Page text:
Hard Water, and Its Effects on Your Plumbing

Monday, April 27th, 2015

Though you may not realize it, the water that comes out of your tap has to go through quite an extensive treatment process before it reaches you. Municipal water supplies are treated to remove any harmful minerals or chemicals before they are piped into your home. Though these processes are extensive, they are not perfect. Many houses are affected by water with a very high mineral content, also known as “hard water.” Read on to find out why hard water is such a problem for your plumbing system, and what you can do about it.

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How to Make Your Home More Environmentally Friendly

Tuesday, April 21st, 2015

Tomorrow is Earth Day, the day when we remind ourselves that our environment needs our help in order to thrive. People often think that efforts to improve the environment have to be large, grand gestures like planting trees or restricting industrial pollution. Those are certainly good things, but that doesn’t mean that you can’t make your own home more environmentally friendly. Let’s have a look that the things you can do to make your home more “green” in honor of Earth Day.

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Why You Need to Have Your Plumbing Inspected Once a Year

Monday, April 13th, 2015

Your plumbing system is one of the most unobtrusive of your home utilities. It is largely hidden from view, with the pipes installed in the walls and floors. Though you interact with it every time you use a sink or a shower, it remains largely out of sight. This a good thing in many ways. After all, you probably don’t want plumbing pipes snaking throughout your house where you might trip over them. However, this also makes several plumbing problems much harder to identify and deal with.

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What is the Sacrificial Anode Rod?

Monday, April 6th, 2015

Any system that contains metal and deals with water is going to encounter corrosion issues eventually. This is especially true for water heaters, many of which store and heat water unceasingly from the time they are installed to the time they expire. So, why are water heaters still capable of lasting over a decade? With the amount of water they process on a daily basis, they should be rusted out husks long before then. The answer is one simple component: the sacrificial anode rod. Let’s take a look at what the sacrificial anode rod does, and why you should keep a close eye on yours.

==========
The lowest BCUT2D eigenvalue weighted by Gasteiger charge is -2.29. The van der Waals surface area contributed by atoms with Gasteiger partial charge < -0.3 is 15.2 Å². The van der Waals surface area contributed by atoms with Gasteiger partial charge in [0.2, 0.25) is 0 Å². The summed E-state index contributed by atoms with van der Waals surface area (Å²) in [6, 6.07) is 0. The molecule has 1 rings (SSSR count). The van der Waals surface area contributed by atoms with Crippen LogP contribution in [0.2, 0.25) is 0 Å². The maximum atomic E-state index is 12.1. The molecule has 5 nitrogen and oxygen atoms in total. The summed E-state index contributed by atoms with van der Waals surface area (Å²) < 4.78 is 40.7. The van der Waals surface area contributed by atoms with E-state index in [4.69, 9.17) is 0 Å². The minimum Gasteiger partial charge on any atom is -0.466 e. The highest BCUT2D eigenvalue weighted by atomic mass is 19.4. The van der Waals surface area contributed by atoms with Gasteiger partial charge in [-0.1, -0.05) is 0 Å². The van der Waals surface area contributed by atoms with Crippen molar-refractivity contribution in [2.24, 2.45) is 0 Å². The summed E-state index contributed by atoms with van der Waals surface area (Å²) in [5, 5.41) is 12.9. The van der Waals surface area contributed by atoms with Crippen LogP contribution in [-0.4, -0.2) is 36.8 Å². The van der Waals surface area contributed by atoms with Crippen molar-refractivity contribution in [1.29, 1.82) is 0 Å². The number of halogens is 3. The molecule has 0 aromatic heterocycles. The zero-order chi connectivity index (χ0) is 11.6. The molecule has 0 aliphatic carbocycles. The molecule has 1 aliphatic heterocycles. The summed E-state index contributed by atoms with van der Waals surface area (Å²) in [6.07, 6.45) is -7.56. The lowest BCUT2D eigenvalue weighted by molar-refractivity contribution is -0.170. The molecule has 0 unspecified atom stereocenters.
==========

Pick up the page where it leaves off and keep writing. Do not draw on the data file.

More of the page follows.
What it is

The sacrificial anode rod is a long metal rod, made of magnesium or aluminum, which is inserted into the storage tank of the water heater. The rod is formed around a steel wire, which helps it to keep its structural integrity. There are tankless varieties of water heaters that don’t use anode rods, but the vast majority of water heaters use storage tanks. While the anode rod is in the tank, it will degrade instead of the tank itself. This is a large part of what gives water heaters their longevity. However, the anode rod does not last forever.

Why You Need to Monitor Your Anode Rod

Eventually, the anode rod will degrade to a point where it can no longer protect the tank. When that happens, the lining of the tank will begin to rust. If the tank is allowed to rust long enough, it may rupture and need to be replaced. So it is very important that you check the state of your anode rod at least once a year. If the rod looks to be nearing the end of its usefulness, it will need to be replaced. If you aren’t sure how to check or replace your anode rod, any professional will be happy to do it for you.

If you would like to know more about how the sacrificial anode rod protects your water heater, call Rooter Man. We provide water heater services throughout Albany.

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